It is a complex and systemic problem, and school contracts are only a small and not even the most lucrative part. So do not expect remedies any time soon, certainly not from the government as these corrupt politicians are it.

Fortunately in Malaysia the various professional bodies still retain some semblance of autonomy. One solution would be for them to hold those professionals accountable. When roofs collapse for example, the engineers and architects responsible should be hauled before their respective professional boards to be disciplined. Revoke a few professional licenses and that would send a clear and effective message. It would not stop political corruption but at least that would keep our professionals honest and, well, professional. The Watergate scandal of the Nixon era saw a number of lawyers disbarred, with salutary effect on the others.

A more direct and practical solution would be to stop entirely the building of schools and focus instead on having classrooms, specifically factory-built modular units. Put a few of these together, and with additional units for administration, teachers’ lounge, and multipurpose use, and you have a school. The only local tender left would be to prepare the site to put these units, grade the school field, and pave the driveway. The monetary value of such tenders would be so small as not to interest the local political warlords.

With portable generators these units could be air-conditioned and equipped with satellite dishes. Then those children would no longer be disadvantaged, at least with respect to digital connectivity.

Put these modular units under shady trees and you lessen considerably the cooling bill. With cool classrooms you could extend the school day and year. Those students would rather remain in class rather than be out in the heat of the day. I would use the afternoon for fine arts as with music lessons, “prep” time, and sports so that when these students leave for home it would be only to play with their friends, and to sleep. All their school work, and more, had been done at school.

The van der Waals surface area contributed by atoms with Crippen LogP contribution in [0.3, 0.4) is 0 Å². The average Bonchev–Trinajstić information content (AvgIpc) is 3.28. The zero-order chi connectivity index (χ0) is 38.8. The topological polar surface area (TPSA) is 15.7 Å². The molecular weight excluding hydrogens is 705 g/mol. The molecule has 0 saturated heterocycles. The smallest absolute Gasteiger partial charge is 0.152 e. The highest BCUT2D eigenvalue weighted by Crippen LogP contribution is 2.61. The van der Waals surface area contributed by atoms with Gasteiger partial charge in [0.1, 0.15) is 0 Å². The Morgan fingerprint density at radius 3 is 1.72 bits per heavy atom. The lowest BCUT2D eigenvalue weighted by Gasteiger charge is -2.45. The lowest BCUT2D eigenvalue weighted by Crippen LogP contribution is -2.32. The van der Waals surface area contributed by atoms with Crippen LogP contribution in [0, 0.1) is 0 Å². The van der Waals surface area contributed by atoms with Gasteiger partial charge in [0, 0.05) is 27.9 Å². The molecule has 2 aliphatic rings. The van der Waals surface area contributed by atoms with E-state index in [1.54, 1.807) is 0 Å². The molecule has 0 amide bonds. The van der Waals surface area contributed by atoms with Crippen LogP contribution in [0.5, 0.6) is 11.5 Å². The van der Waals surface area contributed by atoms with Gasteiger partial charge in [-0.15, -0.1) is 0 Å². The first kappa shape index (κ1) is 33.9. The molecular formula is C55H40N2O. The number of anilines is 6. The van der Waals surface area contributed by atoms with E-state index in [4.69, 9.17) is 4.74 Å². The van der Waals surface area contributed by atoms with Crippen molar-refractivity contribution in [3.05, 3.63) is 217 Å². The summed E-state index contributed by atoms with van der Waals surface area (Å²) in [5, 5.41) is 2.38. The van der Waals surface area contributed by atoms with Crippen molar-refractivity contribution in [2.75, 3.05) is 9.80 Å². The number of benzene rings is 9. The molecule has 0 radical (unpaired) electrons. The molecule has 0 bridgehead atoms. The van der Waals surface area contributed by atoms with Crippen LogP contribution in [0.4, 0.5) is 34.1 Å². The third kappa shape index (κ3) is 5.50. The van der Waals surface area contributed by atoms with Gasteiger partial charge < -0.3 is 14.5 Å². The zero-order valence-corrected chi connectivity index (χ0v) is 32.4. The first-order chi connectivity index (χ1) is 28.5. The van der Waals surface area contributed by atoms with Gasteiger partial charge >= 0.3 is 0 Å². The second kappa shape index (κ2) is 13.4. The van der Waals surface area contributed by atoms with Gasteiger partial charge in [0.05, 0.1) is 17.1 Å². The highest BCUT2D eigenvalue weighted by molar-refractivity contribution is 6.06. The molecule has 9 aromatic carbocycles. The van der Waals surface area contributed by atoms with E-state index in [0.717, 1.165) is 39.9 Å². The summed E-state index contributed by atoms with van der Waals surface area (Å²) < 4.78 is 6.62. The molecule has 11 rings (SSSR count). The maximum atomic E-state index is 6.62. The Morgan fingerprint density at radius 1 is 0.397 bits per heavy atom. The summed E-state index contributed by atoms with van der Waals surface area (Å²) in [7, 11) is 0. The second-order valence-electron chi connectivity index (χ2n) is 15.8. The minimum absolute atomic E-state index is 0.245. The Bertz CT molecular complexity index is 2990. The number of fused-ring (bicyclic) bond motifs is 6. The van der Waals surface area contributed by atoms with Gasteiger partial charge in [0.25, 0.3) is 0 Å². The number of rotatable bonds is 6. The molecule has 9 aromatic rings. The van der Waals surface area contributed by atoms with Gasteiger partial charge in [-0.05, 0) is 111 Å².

I would lengthen the school year from the current 180 to 210-220 days, to match the Japanese. This is one area to “Look East.” I would also provide lunches and mid-morning and mid-afternoon snacks to ensure that the pupils would get adequate nutrition. Besides, it would hard to educate a hungry kid.

Next to nutrition is health. You cannot educate a child who is unhealthy, and you cannot keep a child healthy who is uneducated. During my primary school days in the early 1950s, there was a dental clinic at my school and we had regular checkups. Indian and African school children are today regularly de-wormed. That is one intervention that contributes most to their improved school performance and reduced absenteeism.

Worm infestation was endemic during my youth as kampong kids were essentially kaki ayam (barefooted) at home and in school. Today with a better economy, they wear shoes. However, now with frequent floods, worm infestation may again be a major factor. We need solid data for if indeed this is a major problem, it can be readily and cheaply remedied.